Fringed by lemon groves, olive trees, and vineyards, Garda is the balmiest of the lakes — and also the largest. Sailors and windsurfers come for its breezy waters, while foodies are drawn to the award-winning olive oils and Bardolino and Valpolicella wines. On the eastern shore, a cluster of small villages (San Felice del Benaco; Gargnano) have glorious Roman ruins, villa museums, and a clutch of upscale hotels, including historic Villa Feltrinelli.

Copyright © 2012 American Express Publishing Corporation

Video: Vacation villas you can afford!

  1. Closed captioning of: Vacation villas you can afford!

    >> up next, affordable villas for your next vacation. first this is "today" on nbc.

    >>> we're back at 8:45. this morning, affordable vacation villas may sound expensive but they can be a little bit cheaper than hotel rooms . conde nast traveler takes a look in its upcoming edition. kate, nice to see you.

    >> nice to see you.

    >> villas sound very la-di-da but we are saying they are any rental property or house.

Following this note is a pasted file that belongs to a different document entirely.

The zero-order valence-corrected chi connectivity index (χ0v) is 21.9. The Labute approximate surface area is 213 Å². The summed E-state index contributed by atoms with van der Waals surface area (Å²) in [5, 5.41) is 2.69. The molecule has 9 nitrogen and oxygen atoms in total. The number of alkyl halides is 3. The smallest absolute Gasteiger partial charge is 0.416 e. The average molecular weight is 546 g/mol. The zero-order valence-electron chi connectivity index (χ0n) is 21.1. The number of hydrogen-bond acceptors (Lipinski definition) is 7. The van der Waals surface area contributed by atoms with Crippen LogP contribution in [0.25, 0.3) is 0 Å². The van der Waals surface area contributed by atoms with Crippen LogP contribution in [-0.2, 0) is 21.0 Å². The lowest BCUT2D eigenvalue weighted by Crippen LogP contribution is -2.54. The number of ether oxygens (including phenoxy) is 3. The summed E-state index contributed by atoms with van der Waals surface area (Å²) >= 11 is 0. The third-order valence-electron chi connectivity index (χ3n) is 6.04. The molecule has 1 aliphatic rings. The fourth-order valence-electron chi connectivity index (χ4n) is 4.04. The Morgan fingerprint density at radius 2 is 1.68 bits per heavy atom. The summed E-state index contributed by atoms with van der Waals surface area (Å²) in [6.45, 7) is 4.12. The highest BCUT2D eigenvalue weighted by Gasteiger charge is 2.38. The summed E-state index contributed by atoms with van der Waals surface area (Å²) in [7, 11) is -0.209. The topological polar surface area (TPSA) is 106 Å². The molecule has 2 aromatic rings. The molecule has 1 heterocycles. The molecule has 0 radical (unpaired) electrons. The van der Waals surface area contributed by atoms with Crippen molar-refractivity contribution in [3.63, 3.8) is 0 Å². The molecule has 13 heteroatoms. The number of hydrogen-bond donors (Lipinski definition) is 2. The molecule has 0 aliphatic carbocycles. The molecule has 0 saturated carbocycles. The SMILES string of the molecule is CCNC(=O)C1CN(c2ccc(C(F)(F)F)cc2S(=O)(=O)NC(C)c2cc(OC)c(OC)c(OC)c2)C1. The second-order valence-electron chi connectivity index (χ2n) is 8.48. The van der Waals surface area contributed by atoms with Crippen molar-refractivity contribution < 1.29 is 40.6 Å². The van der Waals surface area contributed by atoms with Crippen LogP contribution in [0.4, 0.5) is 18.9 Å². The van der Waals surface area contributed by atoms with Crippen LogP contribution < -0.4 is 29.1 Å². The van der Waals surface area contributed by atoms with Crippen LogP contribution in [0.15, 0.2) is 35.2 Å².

>> you think of a sprawling tuscan estate with the price tag to match but villa is a generic term for vacation rentals .

    >> what kind of traveler are they suited for?

    >> they are good for big groups. they sleep 10 people. also a slightly more independent traveler. you're not going to be able to call to get your club sandwich at 3:00 a.m . but you can make it yourself because they have full kitchens which is a way to save money because you don't have to eat out three times a day.

    >> it's more authentic because you're living in a house, someone's neighborhood. let's look at examples you brought. the first is in sonoma, california. this comes at under $100 per person.

    >> the villa specialist, we have a list of the top meticulously vetted villa specialists. beautiful places and sonoma is west of napa. classic wine country . it's on the sebastiani winery. you have views of the vines, orchards. it's $97 per person per night.

    >> that's a good price. you have housekeeping?

    >> and a great pool. for a sophisticated bachelor party or a cross generational trip which is increasingly popular.

    >> that's a contradiction in terms. sophisticated bachelor party . this one's in costa rica . has a private pool, housekeeping, access to a beach club and still under $100 per person.

    >> $90 per night. fantastic houses on the pacific coast of costa rica . they can set up zip lining, surf lessons and visits to volcanos.

    >> this place will be booked ten years in a row now.

    >> they have multiple properties, sometimes 300 in the area.

    >> let's move to montana. this villa is like a log cabin . the towering pines on the madison river . tell me about this one.